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WORLD IN BRIEF: Iraq court lifts ban on political candidates

Iraq court lifts ban on political candidates

BAGHDAD -- An Iraqi appeals court Wednesday set aside a ban on hundreds of candidates for suspected ties to Saddam Hussein's regime, allowing them to run in next month's parliamentary election and offering a chance to ease political showdowns that had deeply worried the White House.

The decision could remove -- at least temporarily -- a major trouble spot in the planning for nationwide voting March 7 to pick lawmakers and the political blocs that will shape the next government in Baghdad.

The blacklist, with more than 450 names, has been widely denounced by Sunni political leaders who view it as a way for the Shiite-led government to undercut Sunni efforts to expand political clout.

Bomb kills 3 US soldiers

SHAHI KOTO, Pakistan -- A roadside bomb killed three U.S. soldiers and partly destroyed a girls' school in northwest Pakistan on Wednesday in an attack that drew attention to a little-publicized American military training mission in the al-Qaida and Taliban heartland.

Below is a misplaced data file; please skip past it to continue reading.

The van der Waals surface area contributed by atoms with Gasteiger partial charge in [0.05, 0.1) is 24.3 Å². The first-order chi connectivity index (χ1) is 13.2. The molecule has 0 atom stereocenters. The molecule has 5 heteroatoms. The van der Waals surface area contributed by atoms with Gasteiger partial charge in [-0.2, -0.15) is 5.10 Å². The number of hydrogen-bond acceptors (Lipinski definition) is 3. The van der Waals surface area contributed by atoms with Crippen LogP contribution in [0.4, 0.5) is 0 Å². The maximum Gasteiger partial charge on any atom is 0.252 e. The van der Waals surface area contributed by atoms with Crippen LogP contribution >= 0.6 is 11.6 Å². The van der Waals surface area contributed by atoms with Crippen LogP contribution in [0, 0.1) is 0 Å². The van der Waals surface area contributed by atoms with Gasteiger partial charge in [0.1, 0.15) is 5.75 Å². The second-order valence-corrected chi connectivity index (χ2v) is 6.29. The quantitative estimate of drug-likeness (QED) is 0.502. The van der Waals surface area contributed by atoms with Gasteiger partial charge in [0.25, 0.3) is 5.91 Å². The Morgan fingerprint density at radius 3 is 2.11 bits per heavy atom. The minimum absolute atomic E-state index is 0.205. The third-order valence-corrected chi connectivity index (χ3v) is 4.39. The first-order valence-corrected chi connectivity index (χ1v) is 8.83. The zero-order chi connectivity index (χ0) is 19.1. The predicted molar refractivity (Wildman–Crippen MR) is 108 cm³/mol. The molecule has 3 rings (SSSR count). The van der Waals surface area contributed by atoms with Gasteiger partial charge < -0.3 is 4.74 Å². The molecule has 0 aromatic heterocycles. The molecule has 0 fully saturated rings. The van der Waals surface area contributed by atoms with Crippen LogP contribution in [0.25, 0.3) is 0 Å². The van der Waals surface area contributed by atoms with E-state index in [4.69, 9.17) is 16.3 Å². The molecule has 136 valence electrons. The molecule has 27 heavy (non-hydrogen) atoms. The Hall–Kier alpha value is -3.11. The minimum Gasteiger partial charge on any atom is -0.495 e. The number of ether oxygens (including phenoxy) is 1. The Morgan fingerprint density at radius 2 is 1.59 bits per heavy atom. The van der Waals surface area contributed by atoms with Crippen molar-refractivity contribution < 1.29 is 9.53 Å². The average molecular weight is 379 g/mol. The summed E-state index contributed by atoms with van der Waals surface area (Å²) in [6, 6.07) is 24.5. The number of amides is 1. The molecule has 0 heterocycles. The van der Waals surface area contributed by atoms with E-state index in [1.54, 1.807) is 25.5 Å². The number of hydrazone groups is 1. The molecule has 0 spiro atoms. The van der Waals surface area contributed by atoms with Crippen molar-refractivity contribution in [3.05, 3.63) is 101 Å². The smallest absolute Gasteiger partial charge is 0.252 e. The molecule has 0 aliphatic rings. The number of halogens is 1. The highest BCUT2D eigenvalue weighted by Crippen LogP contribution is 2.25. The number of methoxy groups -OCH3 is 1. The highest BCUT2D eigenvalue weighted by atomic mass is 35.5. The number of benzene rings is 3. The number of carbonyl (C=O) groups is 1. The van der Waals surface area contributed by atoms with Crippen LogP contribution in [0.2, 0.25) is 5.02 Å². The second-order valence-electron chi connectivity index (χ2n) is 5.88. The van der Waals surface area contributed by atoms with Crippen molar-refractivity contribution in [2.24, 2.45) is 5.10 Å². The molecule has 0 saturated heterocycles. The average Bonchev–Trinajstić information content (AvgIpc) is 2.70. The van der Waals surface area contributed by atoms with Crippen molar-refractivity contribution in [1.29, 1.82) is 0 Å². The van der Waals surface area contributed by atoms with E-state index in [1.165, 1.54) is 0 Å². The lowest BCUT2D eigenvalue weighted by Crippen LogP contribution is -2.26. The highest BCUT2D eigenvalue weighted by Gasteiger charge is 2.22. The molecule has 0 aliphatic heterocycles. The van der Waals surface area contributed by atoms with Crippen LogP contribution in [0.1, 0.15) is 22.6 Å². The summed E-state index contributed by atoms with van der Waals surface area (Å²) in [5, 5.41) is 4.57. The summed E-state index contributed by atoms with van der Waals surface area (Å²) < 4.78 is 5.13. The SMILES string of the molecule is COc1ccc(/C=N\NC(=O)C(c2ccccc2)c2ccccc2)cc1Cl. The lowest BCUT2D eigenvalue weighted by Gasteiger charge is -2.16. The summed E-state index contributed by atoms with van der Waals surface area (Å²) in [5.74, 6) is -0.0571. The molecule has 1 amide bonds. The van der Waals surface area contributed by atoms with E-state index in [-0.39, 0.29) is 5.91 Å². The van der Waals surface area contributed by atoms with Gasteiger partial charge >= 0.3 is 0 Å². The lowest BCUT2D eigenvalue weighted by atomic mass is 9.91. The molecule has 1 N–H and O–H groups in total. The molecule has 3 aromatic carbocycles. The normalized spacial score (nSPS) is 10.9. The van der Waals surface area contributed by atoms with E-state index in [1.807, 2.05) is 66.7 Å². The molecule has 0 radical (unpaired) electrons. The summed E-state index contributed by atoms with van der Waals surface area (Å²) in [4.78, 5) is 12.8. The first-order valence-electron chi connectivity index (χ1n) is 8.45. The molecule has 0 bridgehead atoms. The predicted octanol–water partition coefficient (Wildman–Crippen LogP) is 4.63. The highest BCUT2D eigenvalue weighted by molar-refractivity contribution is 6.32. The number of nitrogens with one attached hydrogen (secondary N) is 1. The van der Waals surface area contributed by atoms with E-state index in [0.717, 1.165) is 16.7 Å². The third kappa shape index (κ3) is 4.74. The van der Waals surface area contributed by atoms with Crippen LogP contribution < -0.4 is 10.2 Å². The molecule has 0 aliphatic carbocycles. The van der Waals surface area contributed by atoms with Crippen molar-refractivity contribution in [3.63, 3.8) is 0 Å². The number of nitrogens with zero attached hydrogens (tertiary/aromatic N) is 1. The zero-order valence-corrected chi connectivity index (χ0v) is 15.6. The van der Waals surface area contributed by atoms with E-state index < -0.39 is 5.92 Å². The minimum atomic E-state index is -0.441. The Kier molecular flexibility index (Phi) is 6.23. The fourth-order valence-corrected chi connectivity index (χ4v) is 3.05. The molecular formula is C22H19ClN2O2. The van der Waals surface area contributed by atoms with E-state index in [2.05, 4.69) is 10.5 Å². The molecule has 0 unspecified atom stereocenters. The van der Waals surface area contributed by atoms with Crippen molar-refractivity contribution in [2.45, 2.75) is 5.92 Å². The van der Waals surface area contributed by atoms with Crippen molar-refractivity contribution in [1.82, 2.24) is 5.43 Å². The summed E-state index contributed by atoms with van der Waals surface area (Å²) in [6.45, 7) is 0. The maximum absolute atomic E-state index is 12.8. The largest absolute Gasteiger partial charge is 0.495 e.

They were the first known U.S. military fatalities in Pakistan's lawless tribal regions near the Afghan border and a major victory for militants who have been hit hard by a surge of U.S. missile strikes and a major Pakistani army offensive.

The blast also killed three schoolgirls and a Pakistani soldier who was traveling with the Americans. Two more U.S. soldiers were wounded, along with more than 100 other people, mostly students at the school, officials said.

Iran sends rocket to space

ITEHRAN, Iran -- Iran announced Wednesday it launched a menagerie of animals -- including a mouse, two turtles and worms -- into space on a research rocket, a feat President Mahmoud Ahmadinejad said showed Iran could defeat the West in the battle of technology.

Ahmadinejad also unveiled the model of a light booster rocket that is being built and three new, Iranian-built satellites, touted as the latest achievements in the country's ambitious space program.

The Iranian space program has worried Western powers, which fear the same technology used to launch satellites and research capsules could also be used to build long-range intercontinental missiles.